Thursday, March 24, 2011

Agility Induced Disorders

We had class with Linda last night and Gilda was the same sniffing, scattered, ADD dog that she was at practice earlier in the week. The good news is... Linda says this is NORMAL!!
Apparently, many dogs go through similar phases while learning Agility. At 2 she is a teenager now and is probably thinking she knows exactly what to do without 'Mom' telling her. In fact, at one point, she took off running and created her own course of sorts including a Tunnel!
All joking and humanizing aside, it was such a relief to hear Linda say that she wasn't concerned at all! It took a huge load off of my lack-of-handling-skills concerns.
I took along freshly cooked chicken bits sprinkled with garlic powder sprinkled on them and worked on treating Gilda for paying any attention at all to me. (Note to Novices: This makes it difficult to listen and watch your instructor but it pays off in the long run!). Gilda actually pulled herself together somewhat and seemed at times to be my old AU Agility girl, happy jumping and running. It seems like patience, diligence, and chicken breast will cure her in the end.

And now for my own Agility Induced Psychoses... I've already discussed the fact that while running even a short sequence, I lose all ability to hear. I like to blame the loud heater/blower thingy but it's all me. I don't hear Linda until around her 4th iteration (look at your dog... look at your dog!... Look At Your Dog!... LOOK AT YOUR DOG!). Luckily, she only increases her volume and never sounds irritated (she keeps a happy face)!

As you can gather from the example above, I also have an Eye Contact issue when doing Agility. I have some very valid reasons for being clumsy and awkward and I let that fact run the show at times. My concern for where I am headed next often overrides the need to maintain eye contact with Gilda. Gilda has proven time and time again that lost eye contact = an off-course dog. This leads me directly to my next Disorder:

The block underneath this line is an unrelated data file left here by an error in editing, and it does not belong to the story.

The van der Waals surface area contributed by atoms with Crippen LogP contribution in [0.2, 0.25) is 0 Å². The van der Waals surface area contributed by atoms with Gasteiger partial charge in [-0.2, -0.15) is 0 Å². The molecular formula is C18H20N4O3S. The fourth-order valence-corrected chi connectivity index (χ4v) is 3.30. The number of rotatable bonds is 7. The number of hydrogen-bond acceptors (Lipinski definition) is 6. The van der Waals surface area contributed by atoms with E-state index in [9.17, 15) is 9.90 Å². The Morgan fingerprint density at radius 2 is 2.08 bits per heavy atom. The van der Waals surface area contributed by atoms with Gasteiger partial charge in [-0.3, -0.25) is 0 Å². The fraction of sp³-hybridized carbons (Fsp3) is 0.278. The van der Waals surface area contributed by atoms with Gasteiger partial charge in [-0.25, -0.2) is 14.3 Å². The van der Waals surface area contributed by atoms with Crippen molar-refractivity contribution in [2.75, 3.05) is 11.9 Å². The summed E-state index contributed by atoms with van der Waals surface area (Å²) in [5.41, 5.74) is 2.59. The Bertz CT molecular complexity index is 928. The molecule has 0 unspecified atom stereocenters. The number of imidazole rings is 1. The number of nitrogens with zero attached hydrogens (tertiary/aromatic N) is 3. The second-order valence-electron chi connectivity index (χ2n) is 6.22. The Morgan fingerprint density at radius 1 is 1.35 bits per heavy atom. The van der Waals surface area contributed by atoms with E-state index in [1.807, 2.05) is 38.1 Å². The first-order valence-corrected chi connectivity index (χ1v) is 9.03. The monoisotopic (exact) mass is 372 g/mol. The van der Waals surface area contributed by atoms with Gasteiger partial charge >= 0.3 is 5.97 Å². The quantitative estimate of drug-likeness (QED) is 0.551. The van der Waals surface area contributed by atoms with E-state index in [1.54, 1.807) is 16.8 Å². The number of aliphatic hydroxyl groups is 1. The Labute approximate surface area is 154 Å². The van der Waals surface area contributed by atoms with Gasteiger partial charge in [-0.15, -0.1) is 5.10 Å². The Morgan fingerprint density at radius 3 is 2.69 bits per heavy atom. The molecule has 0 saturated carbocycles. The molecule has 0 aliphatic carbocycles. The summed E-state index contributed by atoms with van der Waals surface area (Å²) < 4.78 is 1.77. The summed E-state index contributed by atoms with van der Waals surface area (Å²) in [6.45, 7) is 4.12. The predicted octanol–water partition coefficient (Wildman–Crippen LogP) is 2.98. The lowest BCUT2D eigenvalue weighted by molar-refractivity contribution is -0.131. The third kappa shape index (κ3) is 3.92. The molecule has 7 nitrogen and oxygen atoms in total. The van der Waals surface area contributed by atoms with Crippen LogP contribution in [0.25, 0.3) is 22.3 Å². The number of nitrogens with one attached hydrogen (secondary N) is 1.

My Complete and utter inability to multi task while working at Agility. Please note that by nature, I am a great multi tasker. I multi task for 12 hours at work and when I'm inclined and motivated, I multi task quite readily at home. (Just ask my daughter how many things I could pay attention to at once when she was younger!)
In Agility Class however, I morph instantly into a uni-tasker and it's not a helpful Disorder to have. After a year of classes, it's still not easy for me to run while maintaining eye contact while giving timely verbal cues and timely motion, hand, arm, shoulder cues, keep track of where I'm headed, and have a treat or toy ready, and decide how to handle an off-course... Whew! I'm exhausted just considering it all!

My final Disorder is one that I will have to cure STAT! Last night during a short sequence, Gilda suddenly veered off course sniffing all the way. I realized that I had verbalized my frustration over a mistake I made by saying "Aw" or "Oops" or something to that effect. Seemingly benign to humans but apparently very powerful to a canine teammate! Linda reports that I also drop my shoulders when I'm disappointed. This will have to go to the top of my priority list as it instantly stresses Gilda!
In an attempt to look at the bright side of the situation, I have to wonder if this is an indication that our bond is growing? Gilda is a funny dog and still prefers to curl up without touching any other warm body. She still often demonstrates what I call "cattle dog aloofness' and at the pet store today, she curled up at the cashier's feet (there was a cozy rug there) when she stressed over the sounds of crashing shopping carts. Maybe I'm just grasping for anything resembling bonding!

We are off for our Doggie Brigade Photo Shoot armed with fluffy fur and our freshly printed Delta Society Acceptance Letter! Hopefully we can get through the day without a relapse of any of the above!!!

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